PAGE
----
Who ever said that high quality puppy food had to be expensive? This American Journey Chicken & Sweet Potato Puppy Recipe is not only highly affordable, but it is a healthy and high-quality option. Featuring fresh deboned chicken, this formula contains all the amino acids your puppy needs to develop strong muscles with plenty of healthy fats for energy. Fresh fruits and vegetables provide natural sources for key nutrients while digestible grain-free carbohydrates contribute plenty of dietary fiber. This recipe is supplemented with chelated minerals for maximum nutrient absorption and is completely free from by-products, fillers, and artificial additives.
- Pros: Very affordable, made with real deboned chicken, grain-free carbohydrates, nutrient-rich chicken fat, fresh fruits and vegetables, chelated minerals, probiotic supplements
- Cons: Some puppies are sensitive to chicken ingredients, may not be high enough in fat for some puppies
The Best Dry Puppy Food
Nature’s Variety Instinct Raw Boost Puppy Recipe
If you want to feed your puppy the highest quality puppy food, this Instinct Raw Boost Puppy Recipe from Nature’s Variety is definitely one to consider. Not only does it include high-protein kibble, but it is studded with freeze-dried raw pieces for a boost of flavor and high-quality nutrition. Available in a regular and large-breed puppy formulation, this recipe features fresh chicken, chicken meal, and turkey meal as the top three ingredients with grain-free carbohydrates, healthy animal-based fats, and fresh fruits and vegetables. It is rich in DHA for brain and eye development as well as guaranteed levels of calcium and phosphorus for strong bones and teeth. All in all, it contains 34% crude protein, 18% crude fat, and 3.5% fiber, earning its place among the other products on this list as a top rated food for puppies.
- Pros: Rich in protein and healthy fats, three animal proteins as top three ingredients, grain-free carbohydrates, balanced omega fatty acids, guaranteed levels of calcium and phosphorus, high-protein kibble with freeze-dried raw pieces, no artificial additives
- Cons: Very expensive, some puppies are sensitive to chicken ingredients, no small-breed recipe
The Best Canned Puppy Food
Blue Buffalo Wilderness Grain-Free Puppy Canned Food
If you think the best puppy food for your dog is wet food, consider this Blue Buffalo Wilderness Grain-Free Puppy Recipe. As part of the Wilderness line of products, this formula is protein-rich and grain-free. It features turkey as the main ingredients with chicken and chicken liver as supplementary proteins. Flaxseed provides a balanced source of omega fatty acids with fish oil for DHA. Chelated minerals help to ensure optimal nutrient absorption and vitamin supplements are included for nutritional balance. Overall, it contains 10.5% crude protein and 9% fat which, converted to dry matter basis (for comparison to dry food), equates to nearly 48% protein and nearly 41% fat.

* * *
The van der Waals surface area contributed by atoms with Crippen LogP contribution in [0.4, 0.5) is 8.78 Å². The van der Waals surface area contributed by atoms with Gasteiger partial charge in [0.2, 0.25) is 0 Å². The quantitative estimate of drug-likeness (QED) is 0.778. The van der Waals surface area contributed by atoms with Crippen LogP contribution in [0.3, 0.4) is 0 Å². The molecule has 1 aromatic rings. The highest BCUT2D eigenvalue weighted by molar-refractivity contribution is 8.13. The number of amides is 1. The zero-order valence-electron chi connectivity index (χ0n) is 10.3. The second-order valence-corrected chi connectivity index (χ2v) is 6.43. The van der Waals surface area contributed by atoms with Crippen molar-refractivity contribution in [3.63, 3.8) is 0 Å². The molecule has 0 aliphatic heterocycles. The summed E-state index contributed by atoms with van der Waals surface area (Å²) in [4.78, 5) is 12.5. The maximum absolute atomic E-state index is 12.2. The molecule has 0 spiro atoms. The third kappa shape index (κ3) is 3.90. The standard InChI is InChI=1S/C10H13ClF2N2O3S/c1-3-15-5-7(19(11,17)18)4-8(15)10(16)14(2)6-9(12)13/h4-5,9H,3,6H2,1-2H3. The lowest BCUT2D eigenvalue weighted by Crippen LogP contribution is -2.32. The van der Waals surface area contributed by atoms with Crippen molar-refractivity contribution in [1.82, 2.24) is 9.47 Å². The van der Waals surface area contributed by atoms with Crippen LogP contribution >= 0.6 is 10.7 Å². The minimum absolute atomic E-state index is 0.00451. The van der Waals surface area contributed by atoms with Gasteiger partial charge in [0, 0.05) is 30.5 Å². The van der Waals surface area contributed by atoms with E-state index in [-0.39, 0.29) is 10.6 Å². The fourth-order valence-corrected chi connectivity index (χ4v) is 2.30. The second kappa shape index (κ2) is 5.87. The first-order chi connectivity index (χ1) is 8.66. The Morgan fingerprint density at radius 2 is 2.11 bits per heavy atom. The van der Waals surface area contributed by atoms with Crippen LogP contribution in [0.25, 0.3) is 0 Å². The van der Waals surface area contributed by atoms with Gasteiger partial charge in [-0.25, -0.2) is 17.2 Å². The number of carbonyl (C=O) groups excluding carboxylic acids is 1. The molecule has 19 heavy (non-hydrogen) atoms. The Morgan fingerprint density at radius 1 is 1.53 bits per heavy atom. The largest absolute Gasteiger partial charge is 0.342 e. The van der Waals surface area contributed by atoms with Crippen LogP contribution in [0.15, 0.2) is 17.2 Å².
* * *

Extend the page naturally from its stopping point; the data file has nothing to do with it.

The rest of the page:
Pros: Very high in protein and fat, high moisture levels, balance of omega fatty acids, DHA for brain development, chelated minerals, promotes healthy skin and coat
Cons: May be too high in fat for some puppies, no probiotics, contains some plant protein (pea protein)
More Great 5-Star Puppy Food Alternatives
If the four puppy food brands reviewed above don’t seem like a good fit for your puppy, there are still plenty of options out there! Here are 9 more of the best puppy food brands on the market:
Nutro Wholesome Essentials Large-Breed Puppy
If you’re looking for the best large breed puppy food, this Nutro Wholesome Essentials recipe is one of two large-breed formulas the brand offers for puppies. This particular recipe features pasture-fed lamb as the main ingredient which is supplemented by chicken meal, a natural source of glucosamine and chondroitin. This recipe also contains whole brown rice and whole grain oatmeal, as well as plenty of healthy fats from chicken fat and fish oil.
- Pros: Fresh lamb as the main ingredient, supplemented with glucosamine and chondroitin, whole grain carbohydrates, nutrient-rich animal fats, chelated mineral supplements, large-breed specific
- Cons: Some dogs are sensitive to chicken ingredients, some plant protein (pea protein), no probiotics
Wellness Complete Health Small Breed Puppy